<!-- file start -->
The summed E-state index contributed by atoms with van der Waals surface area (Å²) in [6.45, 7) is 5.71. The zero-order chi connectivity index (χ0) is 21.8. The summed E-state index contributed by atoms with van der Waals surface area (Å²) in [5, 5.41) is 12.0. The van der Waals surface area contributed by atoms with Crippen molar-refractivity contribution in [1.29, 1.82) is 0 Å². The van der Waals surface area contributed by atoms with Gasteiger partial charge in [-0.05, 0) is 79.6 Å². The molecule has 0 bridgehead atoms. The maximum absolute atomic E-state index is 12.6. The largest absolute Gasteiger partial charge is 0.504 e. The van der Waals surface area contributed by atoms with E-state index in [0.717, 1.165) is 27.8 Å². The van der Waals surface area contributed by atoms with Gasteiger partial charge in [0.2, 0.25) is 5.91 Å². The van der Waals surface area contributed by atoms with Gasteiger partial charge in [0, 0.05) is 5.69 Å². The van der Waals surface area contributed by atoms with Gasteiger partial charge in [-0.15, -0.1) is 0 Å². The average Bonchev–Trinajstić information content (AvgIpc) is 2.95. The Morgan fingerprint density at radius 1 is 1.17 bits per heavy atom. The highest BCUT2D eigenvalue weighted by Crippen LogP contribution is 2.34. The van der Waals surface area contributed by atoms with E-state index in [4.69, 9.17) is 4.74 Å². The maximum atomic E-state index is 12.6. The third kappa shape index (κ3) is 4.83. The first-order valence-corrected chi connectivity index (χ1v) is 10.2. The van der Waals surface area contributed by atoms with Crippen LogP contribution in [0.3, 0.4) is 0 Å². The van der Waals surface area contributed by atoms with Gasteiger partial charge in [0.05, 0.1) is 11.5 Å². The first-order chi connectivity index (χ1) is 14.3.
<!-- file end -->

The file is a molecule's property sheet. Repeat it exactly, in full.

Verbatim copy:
The summed E-state index contributed by atoms with van der Waals surface area (Å²) in [6.45, 7) is 5.71. The zero-order chi connectivity index (χ0) is 21.8. The summed E-state index contributed by atoms with van der Waals surface area (Å²) in [5, 5.41) is 12.0. The van der Waals surface area contributed by atoms with Crippen molar-refractivity contribution in [1.29, 1.82) is 0 Å². The van der Waals surface area contributed by atoms with Gasteiger partial charge in [-0.05, 0) is 79.6 Å². The molecule has 0 bridgehead atoms. The maximum absolute atomic E-state index is 12.6. The largest absolute Gasteiger partial charge is 0.504 e. The van der Waals surface area contributed by atoms with E-state index in [0.717, 1.165) is 27.8 Å². The van der Waals surface area contributed by atoms with Gasteiger partial charge in [0.2, 0.25) is 5.91 Å². The van der Waals surface area contributed by atoms with Gasteiger partial charge in [0, 0.05) is 5.69 Å². The van der Waals surface area contributed by atoms with Gasteiger partial charge in [-0.15, -0.1) is 0 Å². The average Bonchev–Trinajstić information content (AvgIpc) is 2.95. The Morgan fingerprint density at radius 1 is 1.17 bits per heavy atom. The highest BCUT2D eigenvalue weighted by Crippen LogP contribution is 2.34. The van der Waals surface area contributed by atoms with E-state index in [4.69, 9.17) is 4.74 Å². The maximum atomic E-state index is 12.6. The third kappa shape index (κ3) is 4.83. The first-order valence-corrected chi connectivity index (χ1v) is 10.2. The van der Waals surface area contributed by atoms with Crippen LogP contribution in [0.3, 0.4) is 0 Å². The van der Waals surface area contributed by atoms with Gasteiger partial charge in [0.05, 0.1) is 11.5 Å². The first-order chi connectivity index (χ1) is 14.3.